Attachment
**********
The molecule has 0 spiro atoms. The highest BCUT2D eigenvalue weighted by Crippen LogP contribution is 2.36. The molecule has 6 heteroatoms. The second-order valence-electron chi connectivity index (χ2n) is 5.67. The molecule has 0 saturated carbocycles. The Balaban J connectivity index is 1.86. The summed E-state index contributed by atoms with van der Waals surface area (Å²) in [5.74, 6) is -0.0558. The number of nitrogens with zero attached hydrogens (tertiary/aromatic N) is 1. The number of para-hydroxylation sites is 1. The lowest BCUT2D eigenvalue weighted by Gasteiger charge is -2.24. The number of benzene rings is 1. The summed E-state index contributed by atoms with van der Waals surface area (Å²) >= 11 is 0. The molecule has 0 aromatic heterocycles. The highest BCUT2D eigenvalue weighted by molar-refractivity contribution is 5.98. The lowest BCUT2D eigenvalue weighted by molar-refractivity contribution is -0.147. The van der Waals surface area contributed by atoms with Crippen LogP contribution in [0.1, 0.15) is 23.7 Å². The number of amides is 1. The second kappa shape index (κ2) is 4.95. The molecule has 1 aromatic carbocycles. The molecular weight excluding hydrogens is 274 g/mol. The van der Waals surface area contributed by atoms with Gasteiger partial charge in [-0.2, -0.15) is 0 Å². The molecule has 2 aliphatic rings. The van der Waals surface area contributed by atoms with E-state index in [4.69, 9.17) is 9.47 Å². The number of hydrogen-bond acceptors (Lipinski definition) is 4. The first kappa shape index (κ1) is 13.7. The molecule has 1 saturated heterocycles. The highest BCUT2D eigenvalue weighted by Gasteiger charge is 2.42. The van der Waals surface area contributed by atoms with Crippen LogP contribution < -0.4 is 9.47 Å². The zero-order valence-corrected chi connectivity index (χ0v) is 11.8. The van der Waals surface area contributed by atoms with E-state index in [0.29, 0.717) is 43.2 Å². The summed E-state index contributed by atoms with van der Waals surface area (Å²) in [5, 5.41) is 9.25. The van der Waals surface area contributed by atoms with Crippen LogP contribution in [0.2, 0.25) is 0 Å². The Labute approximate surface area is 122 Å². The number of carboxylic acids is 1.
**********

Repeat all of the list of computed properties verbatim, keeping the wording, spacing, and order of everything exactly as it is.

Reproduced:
The molecule has 0 spiro atoms. The highest BCUT2D eigenvalue weighted by Crippen LogP contribution is 2.36. The molecule has 6 heteroatoms. The second-order valence-electron chi connectivity index (χ2n) is 5.67. The molecule has 0 saturated carbocycles. The Balaban J connectivity index is 1.86. The summed E-state index contributed by atoms with van der Waals surface area (Å²) in [5.74, 6) is -0.0558. The number of nitrogens with zero attached hydrogens (tertiary/aromatic N) is 1. The number of para-hydroxylation sites is 1. The lowest BCUT2D eigenvalue weighted by Gasteiger charge is -2.24. The number of benzene rings is 1. The summed E-state index contributed by atoms with van der Waals surface area (Å²) >= 11 is 0. The molecule has 0 aromatic heterocycles. The highest BCUT2D eigenvalue weighted by molar-refractivity contribution is 5.98. The lowest BCUT2D eigenvalue weighted by molar-refractivity contribution is -0.147. The van der Waals surface area contributed by atoms with Crippen LogP contribution in [0.1, 0.15) is 23.7 Å². The number of amides is 1. The second kappa shape index (κ2) is 4.95. The molecule has 1 aromatic carbocycles. The molecular weight excluding hydrogens is 274 g/mol. The van der Waals surface area contributed by atoms with Gasteiger partial charge in [-0.2, -0.15) is 0 Å². The molecule has 2 aliphatic rings. The van der Waals surface area contributed by atoms with E-state index in [4.69, 9.17) is 9.47 Å². The number of hydrogen-bond acceptors (Lipinski definition) is 4. The first kappa shape index (κ1) is 13.7. The molecule has 1 saturated heterocycles. The highest BCUT2D eigenvalue weighted by Gasteiger charge is 2.42. The van der Waals surface area contributed by atoms with Crippen LogP contribution < -0.4 is 9.47 Å². The zero-order valence-corrected chi connectivity index (χ0v) is 11.8. The van der Waals surface area contributed by atoms with E-state index in [0.29, 0.717) is 43.2 Å². The summed E-state index contributed by atoms with van der Waals surface area (Å²) in [5, 5.41) is 9.25. The van der Waals surface area contributed by atoms with Crippen LogP contribution in [0.2, 0.25) is 0 Å². The Labute approximate surface area is 122 Å². The number of carboxylic acids is 1.